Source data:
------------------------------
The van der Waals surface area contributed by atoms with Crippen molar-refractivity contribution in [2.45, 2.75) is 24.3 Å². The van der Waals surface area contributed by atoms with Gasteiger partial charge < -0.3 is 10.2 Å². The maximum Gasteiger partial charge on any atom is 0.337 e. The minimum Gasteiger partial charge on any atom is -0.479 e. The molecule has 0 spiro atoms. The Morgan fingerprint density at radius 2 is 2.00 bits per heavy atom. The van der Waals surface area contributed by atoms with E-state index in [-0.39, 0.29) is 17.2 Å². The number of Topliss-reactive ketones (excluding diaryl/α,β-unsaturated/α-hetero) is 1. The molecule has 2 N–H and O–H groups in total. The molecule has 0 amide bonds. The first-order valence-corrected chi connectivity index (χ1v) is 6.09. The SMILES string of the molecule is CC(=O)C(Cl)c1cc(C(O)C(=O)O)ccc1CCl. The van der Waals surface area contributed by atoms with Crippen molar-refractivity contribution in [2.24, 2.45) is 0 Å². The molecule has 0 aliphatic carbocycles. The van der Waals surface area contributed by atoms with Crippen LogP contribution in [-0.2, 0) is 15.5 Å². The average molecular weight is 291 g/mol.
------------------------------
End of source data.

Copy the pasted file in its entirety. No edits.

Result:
The van der Waals surface area contributed by atoms with Crippen molar-refractivity contribution in [2.45, 2.75) is 24.3 Å². The van der Waals surface area contributed by atoms with Gasteiger partial charge < -0.3 is 10.2 Å². The maximum Gasteiger partial charge on any atom is 0.337 e. The minimum Gasteiger partial charge on any atom is -0.479 e. The molecule has 0 spiro atoms. The Morgan fingerprint density at radius 2 is 2.00 bits per heavy atom. The van der Waals surface area contributed by atoms with E-state index in [-0.39, 0.29) is 17.2 Å². The number of Topliss-reactive ketones (excluding diaryl/α,β-unsaturated/α-hetero) is 1. The molecule has 2 N–H and O–H groups in total. The molecule has 0 amide bonds. The first-order valence-corrected chi connectivity index (χ1v) is 6.09. The SMILES string of the molecule is CC(=O)C(Cl)c1cc(C(O)C(=O)O)ccc1CCl. The van der Waals surface area contributed by atoms with Crippen molar-refractivity contribution in [2.24, 2.45) is 0 Å². The molecule has 0 aliphatic carbocycles. The van der Waals surface area contributed by atoms with Crippen LogP contribution in [-0.2, 0) is 15.5 Å². The average molecular weight is 291 g/mol.